In the foregoing table, the tube sizes indicate the inner and outer I.D.'s, and the rod size indicates the diameter of the workpiece rod being tested. The clutch setting is for high speed. The characteristics of the machine determine the speed in rpm at each clutch setting. For comparative purposes, a high clutch setting of 00 is equivalent to 261 rpm, 12 equals 434 rpm, 24 is 726 rpm, 36 is 1208 rpm, and 48 is 2014 rpm. It will be noted that the second and fourth columns which represent embodiments of the present invention are generally less in decibel reading than the results shown in the first and third columns which represent prior art embodiments. As one proceeds down the scale toward higher speeds and hence higher decibel readings, there will be a point where the prior art device will show readings slightly less than the readings for the present structure. The reason for this is that at this point a harmonic of the entire system has been reached, and maximum noise is experienced. In the same manner, the prior art structures also experience harmonics at different points, however. These points correspond to those points where the maximum difference between the present structure and the prior art structure is experienced.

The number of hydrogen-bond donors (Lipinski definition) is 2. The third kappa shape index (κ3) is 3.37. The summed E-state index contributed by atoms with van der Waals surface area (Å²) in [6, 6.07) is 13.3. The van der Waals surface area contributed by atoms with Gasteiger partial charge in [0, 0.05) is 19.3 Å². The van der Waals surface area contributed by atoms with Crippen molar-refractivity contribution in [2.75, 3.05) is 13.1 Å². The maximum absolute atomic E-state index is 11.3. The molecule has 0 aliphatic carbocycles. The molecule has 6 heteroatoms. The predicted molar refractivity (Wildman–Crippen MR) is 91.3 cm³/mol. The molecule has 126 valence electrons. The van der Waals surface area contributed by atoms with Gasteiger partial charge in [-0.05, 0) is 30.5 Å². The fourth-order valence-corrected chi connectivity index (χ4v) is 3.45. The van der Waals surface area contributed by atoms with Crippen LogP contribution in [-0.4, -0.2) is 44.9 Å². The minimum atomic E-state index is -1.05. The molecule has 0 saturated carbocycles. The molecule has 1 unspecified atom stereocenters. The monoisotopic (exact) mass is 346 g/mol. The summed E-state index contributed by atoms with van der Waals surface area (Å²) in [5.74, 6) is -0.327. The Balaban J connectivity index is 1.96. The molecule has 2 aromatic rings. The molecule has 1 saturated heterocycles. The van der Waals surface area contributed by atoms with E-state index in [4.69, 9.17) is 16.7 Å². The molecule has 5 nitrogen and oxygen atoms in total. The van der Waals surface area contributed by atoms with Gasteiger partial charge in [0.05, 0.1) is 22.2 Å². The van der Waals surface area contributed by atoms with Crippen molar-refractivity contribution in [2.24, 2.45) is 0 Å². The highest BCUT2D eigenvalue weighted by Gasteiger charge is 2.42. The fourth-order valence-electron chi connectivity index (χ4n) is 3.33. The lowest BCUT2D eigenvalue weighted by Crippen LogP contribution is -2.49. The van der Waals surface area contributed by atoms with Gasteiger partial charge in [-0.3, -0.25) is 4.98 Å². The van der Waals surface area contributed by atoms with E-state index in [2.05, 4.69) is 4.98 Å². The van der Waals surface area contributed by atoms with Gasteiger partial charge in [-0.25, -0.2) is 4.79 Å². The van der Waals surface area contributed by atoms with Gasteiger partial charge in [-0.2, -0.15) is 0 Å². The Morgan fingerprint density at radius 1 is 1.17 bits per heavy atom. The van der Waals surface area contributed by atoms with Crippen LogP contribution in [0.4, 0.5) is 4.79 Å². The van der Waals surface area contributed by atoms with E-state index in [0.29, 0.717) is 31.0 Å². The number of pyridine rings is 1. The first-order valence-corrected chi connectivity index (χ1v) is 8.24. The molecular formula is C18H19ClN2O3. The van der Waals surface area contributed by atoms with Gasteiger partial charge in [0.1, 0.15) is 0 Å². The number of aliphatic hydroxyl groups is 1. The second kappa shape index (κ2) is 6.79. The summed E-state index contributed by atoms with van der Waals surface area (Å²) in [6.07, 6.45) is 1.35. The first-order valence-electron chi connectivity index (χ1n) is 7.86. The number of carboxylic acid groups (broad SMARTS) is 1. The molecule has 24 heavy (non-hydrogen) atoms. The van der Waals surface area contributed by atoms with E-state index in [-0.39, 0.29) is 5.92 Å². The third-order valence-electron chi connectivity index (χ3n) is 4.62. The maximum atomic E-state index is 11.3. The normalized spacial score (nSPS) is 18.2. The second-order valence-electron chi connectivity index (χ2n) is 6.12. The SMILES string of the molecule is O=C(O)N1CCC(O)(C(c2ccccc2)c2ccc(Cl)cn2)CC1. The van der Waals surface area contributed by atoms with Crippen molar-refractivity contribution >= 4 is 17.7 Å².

Referring now to a preferred embodiment illustrated in FIGS. 3-6, a sound attenuating bar stock feed tube 40 includes an elongated cylindrical inner tube 41, preferably of steel, and an outer cylindrical tube 42, also preferably of steel, concentrically disposed about the inner tube. The inside diameter of the outer tube 42 is somewhat larger than the outside diameter of the inner tube 41 so that an annular space 43 is formed between these elements. The tubes 41 and 42 are held in their concentric relation and the annular space 43 is closed at its ends by means of an annular weld bead, for example, extending radially between the end faces of the tubes.